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Editorial: Duke University Press, United States (2010)
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Descripción Duke University Press, United States, 2010. Paperback. Estado de conservación: New. 231 x 152 mm. Language: English . Brand New Book. This important collection examines deportation as an increasingly global mechanism of state control. Anthropologists, historians, legal scholars, and sociologists consider not only the physical expulsion of noncitizens but also the social discipline and labor subordination resulting from deportability, the threat of forced removal. They explore practices and experiences of deportation in regional and national settings from the U.S.-Mexico border to Israel, and from Somalia to Switzerland. They also address broader questions, including the ontological significance of freedom of movement; the historical antecedents of deportation, such as banishment and exile; and the development, entrenchment, and consequences of organizing sovereign power and framing individual rights by territory. Whether investigating the power that individual and corporate sponsors have over the fate of foreign laborers in Bahrain, the implications of Germany s temporary suspension of deportation orders for pregnant and ill migrants, or the significance of the detention camp, the contributors reveal how deportation reflects and reproduces notions about public health, racial purity, and class privilege. They also provide insight into how deportation and deportability are experienced by individuals, including Arabs, South Asians, and Muslims in the United States. One contributor looks at asylum claims in light of an unusual anti-deportation campaign mounted by Algerian refugees in Montreal; others analyze the European Union as an entity specifically dedicated to governing mobility inside and across its official borders. The Deportation Regime addresses urgent issues related to human rights, international migration, and the extensive security measures implemented by nation-states since September 11, 2001. Contributors: Rutvica Andrijasevic, Aashti Bhartia, Heide Castaneda , Galina Cornelisse , Susan Bibler Coutin, Nicholas De Genova, Andrew M. Gardner, Josiah Heyman, Serhat Karakayali, Sunaina Marr Maira, Guillermina Gina Nunez, Peter Nyers, Nathalie Peutz, Enrica Rigo, Victor Talavera, William Walters, Hans-Rudolf Wicker, Sarah S. Willen. Nº de ref. de la librería AAJ9780822345763

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Descripción Duke University Press. Paperback. Estado de conservación: new. BRAND NEW, The Deportation Regime: Sovereignty, Space, and the Freedom of Movement, Nicholas De Genova, Nathalie Mae Peutz, This important collection examines deportation as an increasingly global mechanism of state control. Anthropologists, historians, legal scholars, and sociologists consider not only the physical expulsion of noncitizens, but also the social discipline and labour subordination resulting from deportability, the threat of forced removal. They explore practices and experiences of deportation in regional and national settings from the U.S.-Mexico border to Israel, and from Somalia to Switzerland. They also address broader questions, including the ontological significance of freedom of movement; the historical antecedents of deportation, such as banishment and exile; and the development, entrenchment, and consequences of organizing sovereign power and framing individual rights by territory. Whether investigating the power that individual and corporate sponsors have over the fate of foreign labourers in Bahrain, the implications of Germany's temporary suspension of deportation orders for pregnant and ill migrants, or the significance of the detention camp, the contributors reveal how deportation reflects and reproduces notions about public health, racial purity, and class privilege. They also provide insight into how deportation and deportability are experienced by individuals, including Arabs, South Asians, and Muslims in the United States. One contributor looks at asylum claims in light of an unusual anti-deportation campaign mounted by Algerian refugees in Montreal; others analyze the European Union as an entity specifically dedicated to governing mobility inside and across its official borders. Addressing urgent issues related to human rights, international migration, and the extensive security measures implemented by nation-states since September 11, 2001, "The Deportation Regime" is a call for more attention to the sociopolitical logic and far-reaching effects of deportation, and to the way it is increasingly seen as a natural response by nation-states to the presence of unauthorized foreign migrants. Nº de ref. de la librería B9780822345763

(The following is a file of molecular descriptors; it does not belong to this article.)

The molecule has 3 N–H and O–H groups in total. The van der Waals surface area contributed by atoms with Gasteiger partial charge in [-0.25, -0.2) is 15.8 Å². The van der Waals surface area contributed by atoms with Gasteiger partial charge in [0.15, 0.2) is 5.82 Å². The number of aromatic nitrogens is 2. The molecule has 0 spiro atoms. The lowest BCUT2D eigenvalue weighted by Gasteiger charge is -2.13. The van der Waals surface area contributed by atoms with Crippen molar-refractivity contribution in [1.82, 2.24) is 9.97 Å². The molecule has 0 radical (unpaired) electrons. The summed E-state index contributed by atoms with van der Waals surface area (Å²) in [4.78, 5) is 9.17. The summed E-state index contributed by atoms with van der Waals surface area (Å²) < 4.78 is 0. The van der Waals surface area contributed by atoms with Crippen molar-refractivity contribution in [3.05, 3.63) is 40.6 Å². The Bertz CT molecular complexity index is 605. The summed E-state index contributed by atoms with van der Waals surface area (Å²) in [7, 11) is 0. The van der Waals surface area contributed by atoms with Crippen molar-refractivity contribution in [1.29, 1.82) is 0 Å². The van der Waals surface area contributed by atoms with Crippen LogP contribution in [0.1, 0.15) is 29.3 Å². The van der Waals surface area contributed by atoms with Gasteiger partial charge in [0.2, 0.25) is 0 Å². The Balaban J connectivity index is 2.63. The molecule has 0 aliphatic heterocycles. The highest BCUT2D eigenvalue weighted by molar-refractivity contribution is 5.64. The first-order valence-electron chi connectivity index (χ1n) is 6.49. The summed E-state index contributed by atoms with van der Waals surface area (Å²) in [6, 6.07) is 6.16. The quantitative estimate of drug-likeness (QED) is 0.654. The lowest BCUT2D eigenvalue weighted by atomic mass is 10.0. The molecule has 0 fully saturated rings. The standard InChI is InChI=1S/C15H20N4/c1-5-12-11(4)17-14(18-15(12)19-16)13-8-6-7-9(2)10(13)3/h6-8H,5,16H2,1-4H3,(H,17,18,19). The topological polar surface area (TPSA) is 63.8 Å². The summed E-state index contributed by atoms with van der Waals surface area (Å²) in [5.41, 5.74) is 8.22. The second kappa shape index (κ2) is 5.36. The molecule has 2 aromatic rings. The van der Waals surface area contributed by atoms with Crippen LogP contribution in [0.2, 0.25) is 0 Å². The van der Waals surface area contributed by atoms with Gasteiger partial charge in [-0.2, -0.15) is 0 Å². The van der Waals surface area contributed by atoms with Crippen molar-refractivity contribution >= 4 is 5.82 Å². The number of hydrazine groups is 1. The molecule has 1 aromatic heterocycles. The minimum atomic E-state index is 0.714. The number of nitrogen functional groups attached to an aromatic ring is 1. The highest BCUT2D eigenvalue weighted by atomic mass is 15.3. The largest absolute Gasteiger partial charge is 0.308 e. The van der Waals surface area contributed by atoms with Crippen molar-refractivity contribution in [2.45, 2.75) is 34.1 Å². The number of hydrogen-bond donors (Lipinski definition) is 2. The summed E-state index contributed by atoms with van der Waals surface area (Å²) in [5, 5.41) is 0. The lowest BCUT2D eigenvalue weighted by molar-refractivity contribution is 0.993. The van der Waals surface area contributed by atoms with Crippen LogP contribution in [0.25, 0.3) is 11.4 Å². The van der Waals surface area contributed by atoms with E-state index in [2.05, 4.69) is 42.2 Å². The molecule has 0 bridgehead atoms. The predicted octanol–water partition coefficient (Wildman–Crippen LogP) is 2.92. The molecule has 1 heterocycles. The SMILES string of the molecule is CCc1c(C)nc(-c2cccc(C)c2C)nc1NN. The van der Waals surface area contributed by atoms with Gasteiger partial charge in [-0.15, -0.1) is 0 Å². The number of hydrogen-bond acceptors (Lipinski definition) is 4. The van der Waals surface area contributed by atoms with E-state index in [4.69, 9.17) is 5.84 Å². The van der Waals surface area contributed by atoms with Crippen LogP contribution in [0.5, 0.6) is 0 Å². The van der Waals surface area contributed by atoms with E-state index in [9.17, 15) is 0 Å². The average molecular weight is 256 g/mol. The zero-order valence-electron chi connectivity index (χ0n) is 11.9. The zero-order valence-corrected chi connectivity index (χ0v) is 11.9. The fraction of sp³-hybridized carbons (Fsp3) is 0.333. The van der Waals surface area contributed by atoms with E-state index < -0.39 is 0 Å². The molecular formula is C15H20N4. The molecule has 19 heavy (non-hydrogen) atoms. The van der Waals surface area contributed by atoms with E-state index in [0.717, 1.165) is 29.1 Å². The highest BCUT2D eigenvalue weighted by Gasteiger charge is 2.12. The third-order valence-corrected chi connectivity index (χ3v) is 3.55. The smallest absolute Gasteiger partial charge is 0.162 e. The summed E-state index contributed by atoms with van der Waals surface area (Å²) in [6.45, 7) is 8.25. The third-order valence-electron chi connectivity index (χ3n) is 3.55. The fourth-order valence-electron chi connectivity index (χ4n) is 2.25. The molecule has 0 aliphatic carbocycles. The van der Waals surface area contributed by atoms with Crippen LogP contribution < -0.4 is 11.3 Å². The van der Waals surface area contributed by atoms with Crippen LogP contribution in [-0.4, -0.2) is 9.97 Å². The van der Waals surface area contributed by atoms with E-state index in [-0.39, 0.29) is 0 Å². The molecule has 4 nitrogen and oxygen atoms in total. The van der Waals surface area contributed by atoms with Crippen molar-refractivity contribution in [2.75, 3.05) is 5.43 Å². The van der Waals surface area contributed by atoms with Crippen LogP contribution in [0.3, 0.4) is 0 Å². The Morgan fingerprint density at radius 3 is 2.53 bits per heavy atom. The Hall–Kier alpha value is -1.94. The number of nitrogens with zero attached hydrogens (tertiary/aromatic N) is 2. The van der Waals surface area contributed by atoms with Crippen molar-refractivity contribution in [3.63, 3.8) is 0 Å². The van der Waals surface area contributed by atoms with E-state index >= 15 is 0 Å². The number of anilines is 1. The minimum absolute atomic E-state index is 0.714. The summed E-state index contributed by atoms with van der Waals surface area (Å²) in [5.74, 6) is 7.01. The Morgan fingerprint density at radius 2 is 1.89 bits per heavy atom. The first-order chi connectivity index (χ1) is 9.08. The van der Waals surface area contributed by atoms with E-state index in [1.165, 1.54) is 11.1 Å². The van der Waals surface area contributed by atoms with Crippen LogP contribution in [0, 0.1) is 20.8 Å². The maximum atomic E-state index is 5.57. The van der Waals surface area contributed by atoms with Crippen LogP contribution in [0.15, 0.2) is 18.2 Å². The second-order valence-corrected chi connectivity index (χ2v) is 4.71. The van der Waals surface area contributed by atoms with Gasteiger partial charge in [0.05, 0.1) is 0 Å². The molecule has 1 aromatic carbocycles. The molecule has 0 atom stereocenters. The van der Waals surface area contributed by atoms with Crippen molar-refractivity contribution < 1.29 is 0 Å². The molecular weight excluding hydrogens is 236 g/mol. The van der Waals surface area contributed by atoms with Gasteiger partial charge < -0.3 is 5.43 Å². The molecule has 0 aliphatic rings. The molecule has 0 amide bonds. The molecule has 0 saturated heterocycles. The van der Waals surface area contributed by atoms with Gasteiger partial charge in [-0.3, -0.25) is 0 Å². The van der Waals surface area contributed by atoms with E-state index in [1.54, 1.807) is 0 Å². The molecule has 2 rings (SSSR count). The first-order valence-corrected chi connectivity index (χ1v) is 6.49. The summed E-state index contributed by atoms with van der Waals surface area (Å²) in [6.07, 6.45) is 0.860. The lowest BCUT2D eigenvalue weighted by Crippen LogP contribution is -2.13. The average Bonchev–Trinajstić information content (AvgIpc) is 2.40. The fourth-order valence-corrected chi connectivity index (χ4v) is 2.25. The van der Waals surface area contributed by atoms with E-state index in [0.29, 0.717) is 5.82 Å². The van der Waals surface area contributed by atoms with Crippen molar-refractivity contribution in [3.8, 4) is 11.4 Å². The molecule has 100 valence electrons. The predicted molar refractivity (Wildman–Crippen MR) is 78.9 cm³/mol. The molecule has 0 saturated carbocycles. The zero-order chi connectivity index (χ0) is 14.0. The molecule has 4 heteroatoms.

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Descripción 2010. Paperback. Estado de conservación: New. 152mm x 32mm x 235mm. Paperback. This important collection examines deportation as an increasingly global mechanism of state control. Anthropologists, historians, legal scholars, and sociologists consider not only the phy.Shipping may be from multiple locations in the US or from the UK, depending on stock availability. 507 pages. 0.735. Nº de ref. de la librería 9780822345763